Statistical analysis
 
Analysis of Variance (ANOVA) was performed to determine the frequency of isolation of different strains of A. flavus and A. parasiticus. Determination of the relationship between toxigenic strains and toxin production was carried out using Pearsons correlation analysis.
 
To determine the relationship between the amounts of aflatoxin found in the groundnut kennels, the Aspergillus species isolated from the same kennels and the respective agronomic activities carried out by the farmers from whom the samples were collected, The samples were grouped into three categories based on their aflatoxin content in regard to established economic limits used in imposing trade restrictions by Kenya bureau of standards (KEBS) and European Union (EU). The proportion of the samples in each category was calculated.  The  samples  were  grouped  as  follows;
samples with <4 ppb (acceptable by both KEBS and EU); ≥4 ppb to ≤10 ppb (rejected by EA but acceptable under KEBS standards), and >10 ppb. (Rejected by both EU and KEBS) (Wu and Guclu, 2012); Categorical data analysis using contingency tables was used to evaluate the association between these aflatoxin categories and fungal populations and agronomic activities. Categorical data analyses (Stokes et al., 2009) were carried out using R Gui version 3.3.2.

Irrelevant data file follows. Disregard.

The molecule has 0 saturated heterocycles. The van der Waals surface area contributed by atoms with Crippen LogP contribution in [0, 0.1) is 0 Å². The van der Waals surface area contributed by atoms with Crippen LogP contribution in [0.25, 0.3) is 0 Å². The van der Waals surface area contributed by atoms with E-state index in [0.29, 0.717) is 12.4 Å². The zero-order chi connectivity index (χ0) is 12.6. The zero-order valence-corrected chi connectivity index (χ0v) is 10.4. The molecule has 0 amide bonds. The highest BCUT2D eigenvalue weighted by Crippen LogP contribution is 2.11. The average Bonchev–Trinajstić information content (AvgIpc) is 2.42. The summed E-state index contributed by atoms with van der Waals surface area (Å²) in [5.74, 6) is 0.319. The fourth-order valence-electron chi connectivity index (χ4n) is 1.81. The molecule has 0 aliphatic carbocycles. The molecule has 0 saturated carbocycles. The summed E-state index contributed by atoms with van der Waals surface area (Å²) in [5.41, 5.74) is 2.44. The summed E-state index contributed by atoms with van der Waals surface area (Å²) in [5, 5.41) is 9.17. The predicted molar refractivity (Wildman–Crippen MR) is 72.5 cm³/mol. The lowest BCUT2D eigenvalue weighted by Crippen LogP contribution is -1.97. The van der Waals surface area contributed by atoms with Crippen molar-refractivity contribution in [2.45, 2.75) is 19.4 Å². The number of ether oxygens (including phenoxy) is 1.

RESULTS

Common groundnut varieties
 
Among the eight groundnut varieties identified ICG-9991 was the most dominant. The levels of aflatoxin ranged from 0 to 43.23 ppb. Overall, 93.3% of the samples had aflatoxin levels below both KEBS and EC standards. This shows that majority of  the  nut  produced  are  within  the safe limits for consumption. No variety showed resistance to aflatoxin accumulation (P-value=0.744, F=0.581, Df=6, 61).
 
Agronomic activities